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Resident Evil: Infinite Nonsense

Resident Evil’s writing is messy. I mean, REALLY messy.  It always has been. A franchise like Resident Evil thrives by reveling in its messy writing. Because of this, each resident evil project has gotten more and more over the top with its campiness. For fans, it’s been part of the charm. Even the much maligned fifth and sixth game installments are two of the best selling games in the franchise, and they’re the installments where the franchise jumps the shark the most. The Paul Anderson-directed series of films only feed the flames of RE’s bottomless campiness. It’s at the point now that there are fewer focused horror experiences that the franchise built itself upon than the batshit crazy parts. It’s part of the trademark, now. That means schlocky B-Horror gorefests married to pseudo anticapitalist 90’s era villains with a healthy dash of Mission Impossible conspiracies.

Infinite Darkness, unfortunately, follows this trend. Much like the two animated films that take place within the games’ canon and specifically the middle trilogy of games (RE’s 4,5 & 6), the writing is wildly inconsistent and difficult to follow tonally, aesthetically, and linearly.  Fan favorite characters like Leon and Claire, are shafted good characterization in place of moving the plot forward and “what just happened?” moments. Claire, badass hardcore Claire, becomes a damsel in distress that Leon literally stumbles into saving, and then at the end of the film chooses a path that makes absolutely no sense. Honestly, it should have done more to increase the scariness factor beyond more than a couple of (admittedly good) scenes and downplayed the conspiracies, focusing on a much more concise, understandable, and linear horror movie plot.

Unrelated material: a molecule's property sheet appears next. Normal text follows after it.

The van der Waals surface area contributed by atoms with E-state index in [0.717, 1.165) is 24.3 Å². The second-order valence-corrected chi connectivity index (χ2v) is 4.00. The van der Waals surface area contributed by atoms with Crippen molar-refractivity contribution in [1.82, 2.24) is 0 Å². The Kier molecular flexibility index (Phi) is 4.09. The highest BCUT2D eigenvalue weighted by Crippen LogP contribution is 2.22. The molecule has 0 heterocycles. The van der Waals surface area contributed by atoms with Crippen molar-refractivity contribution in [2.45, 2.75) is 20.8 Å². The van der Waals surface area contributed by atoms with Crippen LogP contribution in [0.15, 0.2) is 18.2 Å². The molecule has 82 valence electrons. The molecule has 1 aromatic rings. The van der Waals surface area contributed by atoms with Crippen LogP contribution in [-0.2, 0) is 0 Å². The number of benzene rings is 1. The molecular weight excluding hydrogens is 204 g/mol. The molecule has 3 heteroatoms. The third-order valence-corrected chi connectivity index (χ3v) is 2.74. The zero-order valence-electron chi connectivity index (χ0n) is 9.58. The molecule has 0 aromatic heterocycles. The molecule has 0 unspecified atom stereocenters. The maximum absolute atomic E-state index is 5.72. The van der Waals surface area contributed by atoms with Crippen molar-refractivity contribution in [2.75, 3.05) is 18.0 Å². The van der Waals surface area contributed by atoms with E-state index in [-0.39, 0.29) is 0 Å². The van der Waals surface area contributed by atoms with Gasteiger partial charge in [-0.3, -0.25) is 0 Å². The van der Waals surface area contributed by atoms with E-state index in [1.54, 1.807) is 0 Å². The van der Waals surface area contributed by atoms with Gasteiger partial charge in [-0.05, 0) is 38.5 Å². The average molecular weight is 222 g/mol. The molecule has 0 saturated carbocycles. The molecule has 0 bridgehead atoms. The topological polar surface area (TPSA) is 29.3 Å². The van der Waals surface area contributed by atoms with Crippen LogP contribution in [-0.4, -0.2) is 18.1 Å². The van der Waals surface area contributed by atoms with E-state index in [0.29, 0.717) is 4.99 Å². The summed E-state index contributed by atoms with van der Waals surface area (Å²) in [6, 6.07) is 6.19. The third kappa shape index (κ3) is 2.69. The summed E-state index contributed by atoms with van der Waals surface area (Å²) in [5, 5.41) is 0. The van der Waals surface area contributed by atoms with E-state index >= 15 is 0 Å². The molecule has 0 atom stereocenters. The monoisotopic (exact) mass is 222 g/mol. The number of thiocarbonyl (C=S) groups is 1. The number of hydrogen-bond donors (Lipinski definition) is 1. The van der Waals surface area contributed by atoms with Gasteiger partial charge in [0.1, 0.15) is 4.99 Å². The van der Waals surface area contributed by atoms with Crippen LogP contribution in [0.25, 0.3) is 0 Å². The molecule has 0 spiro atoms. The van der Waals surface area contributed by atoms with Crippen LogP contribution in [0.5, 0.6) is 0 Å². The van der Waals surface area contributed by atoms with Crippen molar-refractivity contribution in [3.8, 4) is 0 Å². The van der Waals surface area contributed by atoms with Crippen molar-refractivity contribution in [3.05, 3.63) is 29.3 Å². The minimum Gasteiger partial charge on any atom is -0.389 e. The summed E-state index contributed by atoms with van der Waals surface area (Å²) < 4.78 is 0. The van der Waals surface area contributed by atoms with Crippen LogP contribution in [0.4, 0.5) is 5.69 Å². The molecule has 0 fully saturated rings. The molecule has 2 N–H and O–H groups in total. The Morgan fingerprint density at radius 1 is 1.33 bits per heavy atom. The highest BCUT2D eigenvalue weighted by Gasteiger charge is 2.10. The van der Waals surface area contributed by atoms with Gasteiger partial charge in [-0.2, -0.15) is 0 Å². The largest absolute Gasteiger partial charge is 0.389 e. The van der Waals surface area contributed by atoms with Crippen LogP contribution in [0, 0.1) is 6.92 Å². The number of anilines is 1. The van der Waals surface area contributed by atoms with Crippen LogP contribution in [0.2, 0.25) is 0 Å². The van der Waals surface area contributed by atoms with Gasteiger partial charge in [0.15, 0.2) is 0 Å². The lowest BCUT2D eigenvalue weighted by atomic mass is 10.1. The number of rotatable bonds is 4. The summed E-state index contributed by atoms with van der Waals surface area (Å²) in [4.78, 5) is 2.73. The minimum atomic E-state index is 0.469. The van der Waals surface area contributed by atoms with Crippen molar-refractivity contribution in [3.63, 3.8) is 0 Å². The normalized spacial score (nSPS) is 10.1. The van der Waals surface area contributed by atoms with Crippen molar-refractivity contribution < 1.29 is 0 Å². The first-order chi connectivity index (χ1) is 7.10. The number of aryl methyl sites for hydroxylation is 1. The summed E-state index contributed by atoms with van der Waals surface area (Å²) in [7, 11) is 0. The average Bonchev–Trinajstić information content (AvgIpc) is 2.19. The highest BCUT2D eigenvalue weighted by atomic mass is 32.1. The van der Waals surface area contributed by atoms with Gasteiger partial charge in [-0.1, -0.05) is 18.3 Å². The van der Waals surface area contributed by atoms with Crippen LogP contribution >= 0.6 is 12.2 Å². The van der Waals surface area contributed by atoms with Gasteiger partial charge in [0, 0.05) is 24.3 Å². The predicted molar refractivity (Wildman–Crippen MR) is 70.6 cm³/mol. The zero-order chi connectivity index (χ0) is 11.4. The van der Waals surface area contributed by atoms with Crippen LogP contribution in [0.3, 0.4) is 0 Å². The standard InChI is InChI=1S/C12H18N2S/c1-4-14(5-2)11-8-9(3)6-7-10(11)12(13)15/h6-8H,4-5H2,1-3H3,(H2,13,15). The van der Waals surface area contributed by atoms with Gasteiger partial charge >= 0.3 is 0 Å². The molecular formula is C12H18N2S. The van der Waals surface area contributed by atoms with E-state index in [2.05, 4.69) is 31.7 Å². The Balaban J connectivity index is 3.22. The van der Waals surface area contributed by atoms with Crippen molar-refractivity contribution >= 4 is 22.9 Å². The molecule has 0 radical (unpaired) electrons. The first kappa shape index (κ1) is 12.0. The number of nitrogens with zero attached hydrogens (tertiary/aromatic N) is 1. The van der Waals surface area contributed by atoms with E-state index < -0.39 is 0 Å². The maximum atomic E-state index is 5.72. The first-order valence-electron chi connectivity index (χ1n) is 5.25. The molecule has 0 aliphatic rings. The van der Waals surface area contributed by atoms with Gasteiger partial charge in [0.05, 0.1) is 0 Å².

What do I (a longtime fan of the series) recommend when going into Infinite darkness? Already be a fan of the franchise, and turn off your brain once you start. There is no nuance or subtlety to be found here. The writing is as scatterbrained as RE 5 and 6 in their worst moments. The character work is poor, and the plot makes little sense, but the aesthetic design is on point, as well as some excellent animations, lip-syncing aside.  The overall writing quality of the miniseries is on par with the two other animated movies and the games, but it results in what amounts to just another meaningless episode in the worldwide web conspiracy in this franchise. It’s still entertaining for longtime fans, but don’t expect anyone to hold it up as the best screen work in the franchise.  Also, don’t make this your first introduction to the franchise; it will make even less sense to newbies than it does to veterans.

Resident Evil: Infinite Darkness is now available on Netflix.

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